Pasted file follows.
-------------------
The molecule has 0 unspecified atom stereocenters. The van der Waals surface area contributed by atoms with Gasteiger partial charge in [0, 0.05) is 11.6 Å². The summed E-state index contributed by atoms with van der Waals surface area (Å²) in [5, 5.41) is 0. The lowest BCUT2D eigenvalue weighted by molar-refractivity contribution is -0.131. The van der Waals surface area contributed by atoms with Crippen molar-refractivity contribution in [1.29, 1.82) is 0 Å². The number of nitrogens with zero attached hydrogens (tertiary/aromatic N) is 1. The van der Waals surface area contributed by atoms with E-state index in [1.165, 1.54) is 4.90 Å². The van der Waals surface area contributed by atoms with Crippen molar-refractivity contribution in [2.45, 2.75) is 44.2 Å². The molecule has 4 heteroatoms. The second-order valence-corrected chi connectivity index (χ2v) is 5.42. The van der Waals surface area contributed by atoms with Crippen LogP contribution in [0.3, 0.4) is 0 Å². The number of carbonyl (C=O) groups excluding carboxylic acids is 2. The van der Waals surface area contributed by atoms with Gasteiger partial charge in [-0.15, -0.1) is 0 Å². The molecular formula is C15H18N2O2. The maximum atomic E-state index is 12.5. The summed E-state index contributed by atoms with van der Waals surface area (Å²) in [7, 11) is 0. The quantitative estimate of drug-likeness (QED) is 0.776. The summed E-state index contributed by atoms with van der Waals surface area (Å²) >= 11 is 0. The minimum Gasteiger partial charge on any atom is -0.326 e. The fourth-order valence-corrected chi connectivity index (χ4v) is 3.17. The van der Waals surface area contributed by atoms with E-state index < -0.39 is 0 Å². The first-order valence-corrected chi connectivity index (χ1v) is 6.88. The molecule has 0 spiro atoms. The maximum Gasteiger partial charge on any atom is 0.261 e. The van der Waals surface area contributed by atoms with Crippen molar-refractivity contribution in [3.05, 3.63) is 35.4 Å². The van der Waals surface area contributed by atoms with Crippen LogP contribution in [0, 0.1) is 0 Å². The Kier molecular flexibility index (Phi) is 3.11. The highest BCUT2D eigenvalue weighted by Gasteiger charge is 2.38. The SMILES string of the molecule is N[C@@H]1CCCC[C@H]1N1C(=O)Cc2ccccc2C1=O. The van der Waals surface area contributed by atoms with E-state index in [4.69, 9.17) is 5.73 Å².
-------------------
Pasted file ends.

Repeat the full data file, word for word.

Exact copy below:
The molecule has 0 unspecified atom stereocenters. The van der Waals surface area contributed by atoms with Gasteiger partial charge in [0, 0.05) is 11.6 Å². The summed E-state index contributed by atoms with van der Waals surface area (Å²) in [5, 5.41) is 0. The lowest BCUT2D eigenvalue weighted by molar-refractivity contribution is -0.131. The van der Waals surface area contributed by atoms with Crippen molar-refractivity contribution in [1.29, 1.82) is 0 Å². The number of nitrogens with zero attached hydrogens (tertiary/aromatic N) is 1. The van der Waals surface area contributed by atoms with E-state index in [1.165, 1.54) is 4.90 Å². The van der Waals surface area contributed by atoms with Crippen molar-refractivity contribution in [2.45, 2.75) is 44.2 Å². The molecule has 4 heteroatoms. The second-order valence-corrected chi connectivity index (χ2v) is 5.42. The van der Waals surface area contributed by atoms with Crippen LogP contribution in [0.3, 0.4) is 0 Å². The number of carbonyl (C=O) groups excluding carboxylic acids is 2. The van der Waals surface area contributed by atoms with Gasteiger partial charge in [-0.15, -0.1) is 0 Å². The molecular formula is C15H18N2O2. The maximum atomic E-state index is 12.5. The summed E-state index contributed by atoms with van der Waals surface area (Å²) in [7, 11) is 0. The quantitative estimate of drug-likeness (QED) is 0.776. The summed E-state index contributed by atoms with van der Waals surface area (Å²) >= 11 is 0. The minimum Gasteiger partial charge on any atom is -0.326 e. The fourth-order valence-corrected chi connectivity index (χ4v) is 3.17. The van der Waals surface area contributed by atoms with E-state index < -0.39 is 0 Å². The first-order valence-corrected chi connectivity index (χ1v) is 6.88. The molecule has 0 spiro atoms. The maximum Gasteiger partial charge on any atom is 0.261 e. The van der Waals surface area contributed by atoms with Crippen molar-refractivity contribution in [3.05, 3.63) is 35.4 Å². The van der Waals surface area contributed by atoms with Crippen LogP contribution in [0, 0.1) is 0 Å². The Kier molecular flexibility index (Phi) is 3.11. The highest BCUT2D eigenvalue weighted by Gasteiger charge is 2.38. The SMILES string of the molecule is N[C@@H]1CCCC[C@H]1N1C(=O)Cc2ccccc2C1=O. The van der Waals surface area contributed by atoms with E-state index in [4.69, 9.17) is 5.73 Å².